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Panama: Multilateral Relations
Country Study > Chapter 4 > Government and Politics > Foreign Relations > Multilateral Relations

MULTILATERAL RELATIONS


Panama has long emphasized the role of multilateral forums and bodies in its foreign relations, using them to enhance its prestige, secure economic assistance, and marshall support for its dealings with the United States. In 1973 the UN Security Council held a meeting in Panama to discuss the canal issue, and the Panama Canal treaties were signed in a special ceremony at the OAS.

Panama has been an active member of the OAS since its inception. It repeatedly has used this forum to criticize United States policies, especially those regarding the canal, and to seek Latin American support for its positions. That this trend has continued was demonstrated by the 1987 OAS resolution criticizing United States interference in Panama's internal affairs.

The UN provided Panama with a platform from which it was able to address a broader audience. In 1985 Panama's vice president, Jorge Ilueca, served as president of the UN General Assembly. Within the UN, Panama frequently adopted a position on economic matters similar to that of other small, Third World nations. On political matters, it generally took a position closer to that of the United States, but it did break with the United States over the Falklands Islands issue in 1982 and was openly critical of United States Central American policy. In both cases, Panama sponsored resolutions in the UN Security Council that were at variance with United States policy. Over time, the trend has been to move slowly away from the positions held by the United States and toward those of the Nonaligned Movement.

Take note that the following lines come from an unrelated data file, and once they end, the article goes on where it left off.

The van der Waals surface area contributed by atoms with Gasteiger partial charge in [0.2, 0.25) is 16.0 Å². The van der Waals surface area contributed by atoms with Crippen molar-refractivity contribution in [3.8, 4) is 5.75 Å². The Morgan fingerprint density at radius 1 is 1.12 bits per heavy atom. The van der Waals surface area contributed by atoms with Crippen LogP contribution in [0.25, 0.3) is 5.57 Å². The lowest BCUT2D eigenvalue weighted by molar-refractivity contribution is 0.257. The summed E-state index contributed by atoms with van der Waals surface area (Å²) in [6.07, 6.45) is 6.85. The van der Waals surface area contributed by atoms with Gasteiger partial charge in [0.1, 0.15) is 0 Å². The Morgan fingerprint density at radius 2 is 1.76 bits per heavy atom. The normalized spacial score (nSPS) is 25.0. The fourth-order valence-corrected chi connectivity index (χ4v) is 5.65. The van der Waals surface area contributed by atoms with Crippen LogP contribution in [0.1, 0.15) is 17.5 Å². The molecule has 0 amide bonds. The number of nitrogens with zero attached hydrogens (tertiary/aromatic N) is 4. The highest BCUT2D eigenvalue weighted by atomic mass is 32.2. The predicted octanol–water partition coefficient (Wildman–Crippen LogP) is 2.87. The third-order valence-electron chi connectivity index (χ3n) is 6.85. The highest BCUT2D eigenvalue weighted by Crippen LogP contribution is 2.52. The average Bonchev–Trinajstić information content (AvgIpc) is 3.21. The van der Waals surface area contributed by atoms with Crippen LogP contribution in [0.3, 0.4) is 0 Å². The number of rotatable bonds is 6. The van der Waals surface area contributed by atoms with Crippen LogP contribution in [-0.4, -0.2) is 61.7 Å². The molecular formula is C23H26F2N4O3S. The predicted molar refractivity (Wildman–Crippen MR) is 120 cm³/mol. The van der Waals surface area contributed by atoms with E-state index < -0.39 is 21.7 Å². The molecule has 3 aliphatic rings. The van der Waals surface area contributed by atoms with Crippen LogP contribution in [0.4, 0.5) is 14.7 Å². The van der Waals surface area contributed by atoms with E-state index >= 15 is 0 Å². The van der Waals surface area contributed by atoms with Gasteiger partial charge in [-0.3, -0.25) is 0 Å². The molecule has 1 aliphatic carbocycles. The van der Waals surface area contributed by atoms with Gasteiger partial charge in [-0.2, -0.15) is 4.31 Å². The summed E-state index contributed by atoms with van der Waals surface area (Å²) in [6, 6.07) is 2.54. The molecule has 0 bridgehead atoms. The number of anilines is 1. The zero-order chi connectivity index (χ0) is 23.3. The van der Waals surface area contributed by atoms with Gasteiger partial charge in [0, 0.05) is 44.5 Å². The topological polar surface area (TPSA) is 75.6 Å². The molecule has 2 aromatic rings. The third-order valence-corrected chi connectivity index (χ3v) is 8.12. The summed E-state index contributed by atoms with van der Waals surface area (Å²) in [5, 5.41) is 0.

Panama was an active member of the Nonaligned Movement and acted in it much as it did in the UN. Other multilateral organizations in which Panama maintained an active participation were the General Agreement on Tariffs and Trade and the United Nations Conference on Trade and Development.

Dealings with international financial organizations and problems connected with Panama's debt formed a major part of Panama's foreign policy agenda. In 1987 Panama took part, with seven larger Latin American nations, in a major economic summit in Acapulco, Mexico. Efforts to use this forum to win support in its conflicts with the United States were largely unsuccessful, but Panama did contribute to the discussion of the debt crisis and supported the group's resolutions, which were highly critical of Western economic policies. Panama has borrowed extensively from the World Bank, the IMF, and the Inter-American Development Bank, a practice that may be jeopardized by its dispute with the United States. Panama's 1985-87 agreement with the IMF has expired, and the World Bank has suspended payments on a major structural adjustment loan because of Panama's failure to comply with a mandated austerity program.

Data as of December 1987




Last Updated: December 1987


Editor's Note: Country Studies included here were published between 1988 and 1998. The Country study for Panama was first published in 1987. Where available, the data has been updated through 2008. The date at the bottom of each section will indicate the time period of the data. Information on some countries may no longer be up to date. See the "Research Completed" date at the beginning of each study on the Title Page or the "Data as of" date at the end of each section of text. This information is included due to its comprehensiveness and for historical purposes.

Note that current information from the CIA World Factbook, U.S. Department of State Background Notes, Australia's Department of Foreign Affairs and Trade Country Briefs, the UK's Foreign and Commonwealth Office's Country Profiles, and the World Bank can be found on Factba.se.

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